In a letter to France's agricultural ministry, French Senator Yves Detraigne once wrote
that his country consumes a total of "30,000 tonnes" of snails each year—meaning the French chow down on 66 million pounds
of the shelled invertebrates annually, just under one pound per citizen. In Idaho, snails are a lot harder to come by on restaurant menus, but at Bacquet's Restaurant
, a new French eatery in Eagle, they're the most popular appetizer. Sitting on the umbrella-shaded patio on a balmy Thursday night, ordering the escargot was a no-brainer.
The handwritten menu at Bacquet's.
The six snails came out warm, curled deep into their rust-orange shells. Each one rested in its own hollow of butter, and the pince a escargot
(snail tongs) and tiny forks they were served with made it easy to clamp down on a shell and scoop out the prize within. While the lumps of gray-green snail meat didn't look all that appetizing, they went down pleasantly when doused with the herb-spiked butter reserved in each shell. Far from having the chewy texture of squid or mussels, the escargot at Bacquet's is soft and earthy, redolent of nothing so much as garlic. It's a flavor that's sure to sit well with anyone who appreciates a good pasta dish.
The carpaccio di prosciutto di parma, or melon with Parmesan and prosciutto.
Chef Franck Bacquet, who appeared tableside after the meal, said the recipe came courtesy of his grandmother. While escargot is usually sauced with a simple combination of garlic, butter and parsley, Bacquet's recipe uses 12 ingredients, including fennel and a dash of the hard stuff.
Speaking of alcohol, Bacquet's doesn't have a wine list. Instead, it has a miniature wine shop in the restaurant's back right corner, complete with towering shelves and multiple coolers that invite guests to browse before ordering. Generous tastes are available for free. By default, the server offered a pour of the house red—a peppery, full-bodied Cotes du Rhone starring Syrah grapes. It stood its own against the meatier entrees, while the more mellow house Pino Noir struck a counterpoint to lighter fare.
The truffle ravioli, drizzled with balsamic.
After struggling a bit to decipher the menu, which was handwritten in flowery script and packed with miniature drawings and titles in French, it was time to continue with the classics. The carpaccio di prosciutto di Parma
was a refreshing second starter. The cantaloupe slices were generous and tender, offering a sweetness that barely held its own against the salty punch of aged Parmesan and thin-sliced prosciutto. It's a time-tested combination, with Italian roots that may date as far back as the second century C.E., and it didn't disappoint.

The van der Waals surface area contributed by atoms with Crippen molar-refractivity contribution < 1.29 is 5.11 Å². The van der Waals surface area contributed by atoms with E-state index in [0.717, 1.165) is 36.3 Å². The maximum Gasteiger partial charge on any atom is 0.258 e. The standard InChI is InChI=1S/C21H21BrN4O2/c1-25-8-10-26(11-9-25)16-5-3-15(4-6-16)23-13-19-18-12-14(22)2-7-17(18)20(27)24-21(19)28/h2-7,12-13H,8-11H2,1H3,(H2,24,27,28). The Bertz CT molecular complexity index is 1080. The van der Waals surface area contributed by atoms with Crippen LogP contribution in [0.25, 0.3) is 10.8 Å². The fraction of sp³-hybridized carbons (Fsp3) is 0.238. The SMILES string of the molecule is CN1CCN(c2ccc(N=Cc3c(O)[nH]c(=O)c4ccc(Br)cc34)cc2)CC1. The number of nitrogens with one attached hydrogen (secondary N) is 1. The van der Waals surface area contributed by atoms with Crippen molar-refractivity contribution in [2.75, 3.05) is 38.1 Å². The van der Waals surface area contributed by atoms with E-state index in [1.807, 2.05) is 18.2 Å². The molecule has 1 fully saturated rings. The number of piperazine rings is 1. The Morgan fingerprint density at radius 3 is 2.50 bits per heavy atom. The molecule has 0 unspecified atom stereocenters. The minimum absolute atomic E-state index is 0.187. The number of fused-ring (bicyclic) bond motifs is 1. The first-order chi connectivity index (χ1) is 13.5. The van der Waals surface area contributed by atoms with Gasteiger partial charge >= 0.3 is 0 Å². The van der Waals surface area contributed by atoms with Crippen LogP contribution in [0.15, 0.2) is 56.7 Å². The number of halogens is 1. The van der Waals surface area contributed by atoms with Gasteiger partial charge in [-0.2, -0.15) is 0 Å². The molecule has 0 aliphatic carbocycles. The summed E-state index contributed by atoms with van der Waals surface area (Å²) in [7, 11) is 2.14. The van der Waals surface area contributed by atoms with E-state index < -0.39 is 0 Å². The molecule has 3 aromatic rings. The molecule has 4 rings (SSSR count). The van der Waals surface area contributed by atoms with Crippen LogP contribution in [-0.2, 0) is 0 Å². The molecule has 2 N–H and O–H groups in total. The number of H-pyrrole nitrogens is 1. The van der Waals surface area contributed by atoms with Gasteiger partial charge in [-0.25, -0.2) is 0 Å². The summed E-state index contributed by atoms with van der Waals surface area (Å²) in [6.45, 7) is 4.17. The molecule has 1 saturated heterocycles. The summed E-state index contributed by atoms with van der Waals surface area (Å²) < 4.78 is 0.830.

The truffle ravioli, boeuf forestier
(brandied ribeye) and pork gorgonzola dulce
(a pork medallion in port-blue cheese reduction) were next to arrive. The boeuf
was mushroom-topped and sprawling, a challenge to even the largest of appetites and a contrast to the petite ravioli, served swimming in truffle butter and a drizzle of balsamic.
The pork gorgonzola dulce.
The lemon flan, served with a lemon-sage cookie.
From the first bite, the ravioli was impressive, with a distinct toasted-nut flavor and velvety texture. Slivers of mushroom were hidden inside each envelope of pasta, and the sweet bite of balsamic was a welcome contrast to the richness of the butter. It was a near-perfect dish, and a bit of something cool and green to offer crunch and variation in temperature would have taken it over the top. The melt-in-your-mouth pork medallions were another hit, thanks to the savory brown gravy that pooled around them, flavoring chunks of potato, summer squash, Brussels sprouts and carrot.
The desserts arrived in procession to end the meal: a classic creme brulee, a lightly sweet apple tart a la mode for two, an intensely rich chocolate mousse, a slice of lemon cheesecake topped with lemon curd and raspberry sauce, and the standout—an airy lemon flan served with a just-this-side-of-savory lemon-sage cookie and a stiff swirl of meringue. Both the cheesecake and the flan were also decorated with meringue letter Bs, a nod to the chef whose high French standards were evident in every bite.
Though the prices at Bacquet's are towering, with entrees averaging $30 each, the flavors are of equal stature, making the out-of-the-way spot a solid choice for a romantic European getaway.